Micro-controller 22 controls LEDs S1, S2, S3 of LED groups 24, 26, 28, and 30 one after another to trigger the LEDs with electrical current for the LEDs to generate light signals for receipt by respective light detectors 32, 34, and 36. As indicated above, the three switch gates respectively expose or cover certain ones of the LEDs depending upon the positions of the switches associated with the switch gates such that the light detectors are enabled to receive or are prevented from receiving the light signals generated by the LEDs.
Micro-controller 22 includes an analog/digital converter (ADC) 38. ADC 38 detects the flow of electrical current through the LED group that is controlled in each case by micro-controller 22. By monitoring the current flowing through LEDs S1, S2, and S3 it is possible to establish, for example, whether any of the LEDs have been unintentionally disabled from generating light signals or whether any of the light detectors have been unintentionally disabled from receiving light signals generated by the LEDs for some reason such as an accident, modification, or anything else. That is, by monitoring the current flowing through LEDs S1, S2, and S3 it is possible to establish whether any errors in the transmission or reception of bit patterns is present. Such an error generally represents an error in the light conduction path between an LED and a light detector.
In the embodiment shown in
Switch system 10 advantageously allows suitable reactions which make it possible to continue to use the system to the greatest possible extent in the presence of bit pattern errors. However, in the presence of a bit pattern error associated with cruise control, switch system 10 does not let the cruise control remain in operation for safety reasons. By contrast, switch system 10 sustains the functions of the blinker switch and the windshield wiper switch to the greatest possible extent in the presence of bit pattern errors.
Referring now to
For example, in graphic 40 of
In accordance with the present invention, in the case of a bit pattern error (e.g., if an individual LED burns out), switch system 10 employs suitable planned error reactions to take into account the bit pattern error.
For example, if micro-controller 22 measures a total current too small for LED 2 or LED 3 which implies an error of LED 2 or LED 3, then the micro-controller keeps the wiper switch in operation even though it is no longer possible to perform functions which are signaled by LED 2 or LED 3, that is for which the second or third bit of a bit pattern is set.
Following that, micro-controller 22 begins emergency operation with the following switch function assignments:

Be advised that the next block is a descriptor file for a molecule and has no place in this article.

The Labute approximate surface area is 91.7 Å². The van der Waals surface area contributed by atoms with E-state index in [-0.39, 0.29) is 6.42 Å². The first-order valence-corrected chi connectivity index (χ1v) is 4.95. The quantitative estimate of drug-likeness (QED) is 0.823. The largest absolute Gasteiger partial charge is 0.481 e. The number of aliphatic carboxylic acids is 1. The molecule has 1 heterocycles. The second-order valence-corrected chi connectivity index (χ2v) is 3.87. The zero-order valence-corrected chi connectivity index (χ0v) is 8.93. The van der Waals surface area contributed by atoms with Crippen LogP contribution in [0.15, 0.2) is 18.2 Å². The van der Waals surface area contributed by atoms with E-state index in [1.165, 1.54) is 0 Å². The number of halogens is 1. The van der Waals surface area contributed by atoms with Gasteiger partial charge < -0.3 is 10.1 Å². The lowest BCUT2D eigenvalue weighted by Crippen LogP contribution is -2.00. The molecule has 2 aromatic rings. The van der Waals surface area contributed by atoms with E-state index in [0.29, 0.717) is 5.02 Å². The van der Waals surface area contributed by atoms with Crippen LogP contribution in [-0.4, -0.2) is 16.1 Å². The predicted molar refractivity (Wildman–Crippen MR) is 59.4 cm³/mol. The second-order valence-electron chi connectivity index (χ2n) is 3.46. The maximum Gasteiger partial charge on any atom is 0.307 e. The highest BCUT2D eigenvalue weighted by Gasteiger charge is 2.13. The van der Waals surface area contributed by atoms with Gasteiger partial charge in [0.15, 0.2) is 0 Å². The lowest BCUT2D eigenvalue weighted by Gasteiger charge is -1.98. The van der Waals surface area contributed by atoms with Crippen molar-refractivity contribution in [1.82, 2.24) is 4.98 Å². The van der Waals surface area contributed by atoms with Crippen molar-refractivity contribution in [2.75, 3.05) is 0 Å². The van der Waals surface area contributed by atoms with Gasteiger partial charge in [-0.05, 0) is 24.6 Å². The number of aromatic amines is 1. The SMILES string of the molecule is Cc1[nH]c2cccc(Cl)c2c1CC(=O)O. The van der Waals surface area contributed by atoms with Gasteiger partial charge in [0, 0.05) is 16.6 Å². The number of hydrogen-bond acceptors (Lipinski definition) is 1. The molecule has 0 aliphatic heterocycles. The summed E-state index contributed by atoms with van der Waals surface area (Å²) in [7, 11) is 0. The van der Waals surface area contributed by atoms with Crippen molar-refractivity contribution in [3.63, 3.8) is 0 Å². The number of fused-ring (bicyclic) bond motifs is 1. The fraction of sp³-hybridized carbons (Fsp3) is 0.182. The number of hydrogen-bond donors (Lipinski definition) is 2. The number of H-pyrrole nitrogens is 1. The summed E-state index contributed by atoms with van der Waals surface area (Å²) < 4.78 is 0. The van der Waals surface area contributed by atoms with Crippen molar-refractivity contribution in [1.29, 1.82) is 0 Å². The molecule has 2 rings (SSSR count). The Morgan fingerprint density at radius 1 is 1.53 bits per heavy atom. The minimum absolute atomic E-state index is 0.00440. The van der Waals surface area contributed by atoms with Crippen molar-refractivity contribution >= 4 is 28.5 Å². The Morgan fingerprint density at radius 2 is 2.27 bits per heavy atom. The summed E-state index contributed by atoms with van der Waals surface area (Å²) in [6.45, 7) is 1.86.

Thus, in this emergency operation, rear washing and direct activation of the wiping 2 function does not work, and front washing only works in combination with momentary wiping. If the driver wants to activate the windshield wipers, then the functions are activated too late, but in theory they are activated correctly.
Comparison of the bit patterns produced when LED 4 is out (shown in
Emergency operation for this error can provide the following assignment between bit patterns and switch functions:
Thus, in switch system 10 it is possible to recognize bit pattern errors and if switches are not completely defective to maintain a residual functionality either by continuing to operate the switch without change, or activating emergency operation decoding, depending on the defect. A corresponding reassignment when faulty sensor functions are recognized can accordingly also be provided for the blinker only being careful that the switches are, to the greatest possible extent reassigned with functions intuitively expected by the driver. That is, the reassignment does not excessively surprise the driver by unexpected functions. For this reason, a cruise control controlled through a steering column switch should also be completely deactivated if a possible bit pattern error occurs.
The recognition of a bit pattern error can trigger a corresponding error message of micro-controller 22 so that the driver is informed of the bit pattern error, e.g., through a display, and prompted to go to a repair shop.
While embodiments of the present invention have been illustrated and described, it is not intended that these embodiments illustrate and describe all possible forms of the present invention. Rather, the words used in the specification are words of description rather than limitation, and it is understood that various changes may be made without departing from the spirit and scope of the present invention.
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|U.S. Classification||701/33.7, 200/61.54, 307/10.1, 250/214.0PR, 701/36, 701/34.4|
|International Classification||G06F19/00, H03K17/968, G01D5/32, H03K17/969, G01D5/347|
|Cooperative Classification||G01D5/34792, G01D5/32, H03K2217/94116, H03K17/969|
|European Classification||G01D5/32, G01D5/347F4, H03K17/969|
|Jun 8, 2006||AS||Assignment|
Owner name: LEOPOLD KOSTAL GMBH & CO. KG, GERMANY
Free format text: ASSIGNMENT OF ASSIGNORS INTEREST;ASSIGNOR:BOHNE, DR. GREGOR;REEL/FRAME:017985/0582
Effective date: 20060607
|Feb 14, 2011||FPAY||Fee payment|
Year of fee payment: 4
|Feb 16, 2015||FPAY||Fee payment|